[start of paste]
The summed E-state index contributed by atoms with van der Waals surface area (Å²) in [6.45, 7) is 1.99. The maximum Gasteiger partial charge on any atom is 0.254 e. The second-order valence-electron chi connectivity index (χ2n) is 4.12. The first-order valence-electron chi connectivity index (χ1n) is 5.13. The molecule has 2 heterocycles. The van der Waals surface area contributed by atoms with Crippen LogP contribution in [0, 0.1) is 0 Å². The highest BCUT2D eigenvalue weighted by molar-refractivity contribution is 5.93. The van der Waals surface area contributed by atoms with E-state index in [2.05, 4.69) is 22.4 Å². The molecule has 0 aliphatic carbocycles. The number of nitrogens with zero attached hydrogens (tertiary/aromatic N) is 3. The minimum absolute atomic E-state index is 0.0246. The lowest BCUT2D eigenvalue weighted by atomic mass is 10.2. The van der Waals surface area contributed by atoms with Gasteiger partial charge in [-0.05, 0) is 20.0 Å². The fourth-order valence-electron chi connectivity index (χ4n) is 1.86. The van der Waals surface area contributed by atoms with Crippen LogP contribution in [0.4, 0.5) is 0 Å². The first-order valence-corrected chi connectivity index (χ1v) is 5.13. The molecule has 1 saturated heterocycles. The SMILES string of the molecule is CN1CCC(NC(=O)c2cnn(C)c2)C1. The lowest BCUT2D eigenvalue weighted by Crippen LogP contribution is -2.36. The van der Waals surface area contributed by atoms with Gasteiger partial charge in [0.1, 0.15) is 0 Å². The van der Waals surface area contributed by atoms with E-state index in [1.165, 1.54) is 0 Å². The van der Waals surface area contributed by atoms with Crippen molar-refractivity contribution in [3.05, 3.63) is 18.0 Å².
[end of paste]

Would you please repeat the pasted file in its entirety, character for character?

The summed E-state index contributed by atoms with van der Waals surface area (Å²) in [6.45, 7) is 1.99. The maximum Gasteiger partial charge on any atom is 0.254 e. The second-order valence-electron chi connectivity index (χ2n) is 4.12. The first-order valence-electron chi connectivity index (χ1n) is 5.13. The molecule has 2 heterocycles. The van der Waals surface area contributed by atoms with Crippen LogP contribution in [0, 0.1) is 0 Å². The highest BCUT2D eigenvalue weighted by molar-refractivity contribution is 5.93. The van der Waals surface area contributed by atoms with E-state index in [2.05, 4.69) is 22.4 Å². The molecule has 0 aliphatic carbocycles. The number of nitrogens with zero attached hydrogens (tertiary/aromatic N) is 3. The minimum absolute atomic E-state index is 0.0246. The lowest BCUT2D eigenvalue weighted by atomic mass is 10.2. The van der Waals surface area contributed by atoms with Gasteiger partial charge in [-0.05, 0) is 20.0 Å². The fourth-order valence-electron chi connectivity index (χ4n) is 1.86. The van der Waals surface area contributed by atoms with Crippen LogP contribution in [0.4, 0.5) is 0 Å². The first-order valence-corrected chi connectivity index (χ1v) is 5.13. The molecule has 1 saturated heterocycles. The SMILES string of the molecule is CN1CCC(NC(=O)c2cnn(C)c2)C1. The lowest BCUT2D eigenvalue weighted by Crippen LogP contribution is -2.36. The van der Waals surface area contributed by atoms with Gasteiger partial charge in [0.1, 0.15) is 0 Å². The van der Waals surface area contributed by atoms with E-state index in [1.165, 1.54) is 0 Å². The van der Waals surface area contributed by atoms with Crippen molar-refractivity contribution in [3.05, 3.63) is 18.0 Å².